Former U.S. Secretary of State, Hillary Clinton speaks during a portrait unveiling ceremony for outgoing Senate Minority Leader Harry Reid, on Capitol Hill Dec. 8, 2016, in Washington. Mark Wilson/Getty Images

The Electoral College began voting Monday, and barring some unforeseen, unprecedented move from the electors, it will confirm Donald Trump as the president-elect of the United States. But even as that vote takes place, Democratic nominee Hillary Clinton earned some 2.9 million more total votes than Trump.

The latest count from a Cook Political Report analysis, had Clinton at 65,844,594 votes, compared to 62,979,616 for Trump. That's a difference of 2.86 million votes. In all, 48.2 percent of the electorate voted for Clinton, while 46.1 percent voted for Trump.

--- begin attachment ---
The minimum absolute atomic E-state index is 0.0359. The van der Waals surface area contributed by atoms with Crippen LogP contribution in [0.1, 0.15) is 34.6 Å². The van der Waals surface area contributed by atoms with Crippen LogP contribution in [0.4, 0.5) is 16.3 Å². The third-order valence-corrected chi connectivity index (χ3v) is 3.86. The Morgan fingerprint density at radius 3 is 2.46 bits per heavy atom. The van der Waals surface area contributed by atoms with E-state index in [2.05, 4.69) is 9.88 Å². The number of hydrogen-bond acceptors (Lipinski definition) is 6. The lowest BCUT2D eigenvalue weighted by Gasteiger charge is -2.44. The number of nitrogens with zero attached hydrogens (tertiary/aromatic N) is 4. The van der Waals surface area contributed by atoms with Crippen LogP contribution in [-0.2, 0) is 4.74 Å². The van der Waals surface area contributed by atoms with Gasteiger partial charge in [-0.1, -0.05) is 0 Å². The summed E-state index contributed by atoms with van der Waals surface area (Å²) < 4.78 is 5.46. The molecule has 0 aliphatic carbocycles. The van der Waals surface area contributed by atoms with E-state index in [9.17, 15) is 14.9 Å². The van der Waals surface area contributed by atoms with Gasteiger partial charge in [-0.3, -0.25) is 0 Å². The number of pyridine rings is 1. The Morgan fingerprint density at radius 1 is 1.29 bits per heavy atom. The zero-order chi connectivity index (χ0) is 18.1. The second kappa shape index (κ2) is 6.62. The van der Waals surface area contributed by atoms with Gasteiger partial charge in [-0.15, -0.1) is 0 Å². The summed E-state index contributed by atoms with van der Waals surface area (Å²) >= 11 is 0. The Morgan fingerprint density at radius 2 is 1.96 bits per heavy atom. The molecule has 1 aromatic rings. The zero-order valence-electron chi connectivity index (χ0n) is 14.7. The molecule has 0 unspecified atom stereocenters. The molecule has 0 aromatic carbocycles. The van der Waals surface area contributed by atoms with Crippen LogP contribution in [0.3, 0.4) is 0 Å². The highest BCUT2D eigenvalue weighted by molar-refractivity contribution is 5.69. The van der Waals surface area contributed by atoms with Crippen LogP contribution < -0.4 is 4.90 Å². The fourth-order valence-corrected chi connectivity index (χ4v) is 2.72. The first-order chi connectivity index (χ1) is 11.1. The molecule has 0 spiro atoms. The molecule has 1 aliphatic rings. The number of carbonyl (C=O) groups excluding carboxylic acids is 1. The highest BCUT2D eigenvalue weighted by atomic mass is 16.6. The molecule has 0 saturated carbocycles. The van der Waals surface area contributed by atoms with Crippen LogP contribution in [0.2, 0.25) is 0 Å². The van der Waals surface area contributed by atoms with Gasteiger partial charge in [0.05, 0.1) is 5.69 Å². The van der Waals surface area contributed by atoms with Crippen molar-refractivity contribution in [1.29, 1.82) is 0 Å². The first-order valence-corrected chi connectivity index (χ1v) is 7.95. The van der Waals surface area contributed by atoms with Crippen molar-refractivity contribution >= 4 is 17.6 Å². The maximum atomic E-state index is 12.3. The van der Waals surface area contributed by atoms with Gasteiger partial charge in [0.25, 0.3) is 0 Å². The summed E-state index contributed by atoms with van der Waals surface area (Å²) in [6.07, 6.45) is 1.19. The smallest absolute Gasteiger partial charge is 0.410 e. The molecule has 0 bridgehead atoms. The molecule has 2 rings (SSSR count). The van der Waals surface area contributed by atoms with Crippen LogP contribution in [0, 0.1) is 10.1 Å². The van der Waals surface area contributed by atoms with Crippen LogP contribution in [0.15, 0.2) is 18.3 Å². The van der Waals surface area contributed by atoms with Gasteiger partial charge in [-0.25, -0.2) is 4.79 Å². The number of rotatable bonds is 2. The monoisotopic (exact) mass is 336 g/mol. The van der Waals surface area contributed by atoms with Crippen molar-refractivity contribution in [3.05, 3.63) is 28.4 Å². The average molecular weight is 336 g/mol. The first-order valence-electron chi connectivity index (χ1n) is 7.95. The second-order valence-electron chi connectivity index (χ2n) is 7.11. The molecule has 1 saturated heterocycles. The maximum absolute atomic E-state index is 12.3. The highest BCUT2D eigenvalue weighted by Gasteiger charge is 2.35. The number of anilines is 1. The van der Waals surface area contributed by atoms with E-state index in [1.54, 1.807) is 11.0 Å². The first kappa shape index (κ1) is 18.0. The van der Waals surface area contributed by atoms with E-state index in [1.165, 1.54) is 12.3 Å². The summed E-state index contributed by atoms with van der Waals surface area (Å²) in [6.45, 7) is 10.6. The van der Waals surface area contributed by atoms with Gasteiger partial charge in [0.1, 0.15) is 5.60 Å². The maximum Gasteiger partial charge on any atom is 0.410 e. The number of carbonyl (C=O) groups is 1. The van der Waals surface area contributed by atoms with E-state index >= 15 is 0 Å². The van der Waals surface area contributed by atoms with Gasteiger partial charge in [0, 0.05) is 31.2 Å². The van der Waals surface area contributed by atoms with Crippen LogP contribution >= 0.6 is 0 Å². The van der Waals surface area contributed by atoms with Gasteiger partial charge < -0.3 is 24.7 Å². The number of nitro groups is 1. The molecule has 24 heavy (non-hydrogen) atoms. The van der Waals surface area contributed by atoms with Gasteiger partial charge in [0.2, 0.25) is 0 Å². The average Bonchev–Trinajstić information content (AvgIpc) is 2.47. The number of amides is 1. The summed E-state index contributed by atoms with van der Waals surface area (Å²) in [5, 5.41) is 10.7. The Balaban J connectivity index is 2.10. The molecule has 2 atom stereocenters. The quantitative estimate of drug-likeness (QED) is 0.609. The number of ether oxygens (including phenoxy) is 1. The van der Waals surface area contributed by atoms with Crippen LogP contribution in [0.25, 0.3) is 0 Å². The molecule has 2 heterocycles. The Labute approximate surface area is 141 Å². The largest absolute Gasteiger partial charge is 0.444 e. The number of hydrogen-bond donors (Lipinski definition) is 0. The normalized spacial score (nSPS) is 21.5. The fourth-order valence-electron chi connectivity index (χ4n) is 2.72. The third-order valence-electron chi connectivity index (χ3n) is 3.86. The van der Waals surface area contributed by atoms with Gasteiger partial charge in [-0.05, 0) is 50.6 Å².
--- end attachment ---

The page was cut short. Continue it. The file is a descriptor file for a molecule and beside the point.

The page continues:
Interestingly, a large number of Americans seemingly remain confused or uninformed about the election results. A Washington Post poll released Sunday found 52 percent of Republicans, and 29 percent of all Americans, thought Trump won the popular vote.

In fact, Trump won the presidency through the Electoral College system, with victories in key swing states such as Pennsylvania, Ohio, Michigan and Wisconsin. He earned 306 electoral votes to Clinton's 232. The former secretary of state garnered the large popular vote lead through lopsided victories highly populous states such as New York and California.

The Electoral College is expected to confirm Trump's victory Monday as electors cast the votes that actually count, despite the urging of a handful of electors attempting to get enough votes to deny Trump the presidency. Such a move would send the decision to the House of Representatives, but voting early Monday suggested electors were set to award Trump the presidency.

Trump closed out his so-called thank you tour this weekend in Alabama. He was sure to praise the Electoral College he once criticized. He called it "genius."

"I never appreciated it until now, how genius it was, what they had in mind, because at the time they didn't want everybody going to Boston and New York and everything else would be forgotten," he said. "It's genius, I'm telling you, it's genius."